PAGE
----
The airlines are getting aboard The Internet of Things train.
More than a third of airlines worldwide already have committed funding to implement IoT projects, according to a new study.
And over the next three years, more than half of all airlines expect to have IoT initiatives up and running, according to The Future Is Connected study by SITA, the airline industry organization.
However, there is a gap, with most airlines seeing IoT as presenting clear benefits, a number significantly higher than those allocating budget. Here’s the breakdown of views from the airlines:
The most IoT benefit is expected to be in check-in, followed by bag-drop and baggage claim.
Airports are installing Internet-connected sensors like beacons, which, among other things, will measure passenger flows and aim to prevent long lines.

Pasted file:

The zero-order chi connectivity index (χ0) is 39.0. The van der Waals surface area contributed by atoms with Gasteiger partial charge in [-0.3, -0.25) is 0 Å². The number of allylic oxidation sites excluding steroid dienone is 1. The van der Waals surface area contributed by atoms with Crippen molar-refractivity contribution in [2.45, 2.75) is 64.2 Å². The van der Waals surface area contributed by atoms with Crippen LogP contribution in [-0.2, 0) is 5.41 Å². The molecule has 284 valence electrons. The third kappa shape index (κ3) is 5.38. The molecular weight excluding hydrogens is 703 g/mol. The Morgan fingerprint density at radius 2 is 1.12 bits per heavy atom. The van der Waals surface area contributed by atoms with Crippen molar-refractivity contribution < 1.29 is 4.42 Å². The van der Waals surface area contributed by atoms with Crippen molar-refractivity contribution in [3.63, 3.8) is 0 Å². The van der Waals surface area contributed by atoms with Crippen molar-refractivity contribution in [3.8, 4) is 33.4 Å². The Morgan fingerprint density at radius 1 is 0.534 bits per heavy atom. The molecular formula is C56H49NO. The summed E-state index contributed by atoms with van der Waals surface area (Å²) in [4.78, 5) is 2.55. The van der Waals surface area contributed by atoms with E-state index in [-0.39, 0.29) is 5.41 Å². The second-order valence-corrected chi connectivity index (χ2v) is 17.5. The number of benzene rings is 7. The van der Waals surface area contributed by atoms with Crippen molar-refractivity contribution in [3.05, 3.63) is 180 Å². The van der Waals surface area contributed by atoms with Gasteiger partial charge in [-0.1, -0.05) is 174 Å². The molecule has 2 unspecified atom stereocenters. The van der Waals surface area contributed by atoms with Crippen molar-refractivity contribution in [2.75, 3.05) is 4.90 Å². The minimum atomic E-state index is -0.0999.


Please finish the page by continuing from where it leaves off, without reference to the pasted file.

Most (80%) airports will be investing in sensor technology over the next three years and 79% will invest in cloud services, according to the study.
By the end of 2018, three quarters (74%) of airports will be using beacons to provide notices to passengers, 58% for locating resources and 48% for environmental sensing. Those beacons also open a potential gateway for ads, of course.
Here’s where airlines will deploy beacons by 2018:
Airlines already are experimenting with beacons.
For example, American Airlines is working to include Apple’s iBeacon technology into its mobile app to provide more personalized response to members at its Admiral’s Club.
United Airlines flyers passing through Newark Airport already can view their location in the United app to help them find their away around the airline’s hub. Miami Airport is taking a similar approach.
It looks like beacons could be the airline’s doorway to The Internet of Things.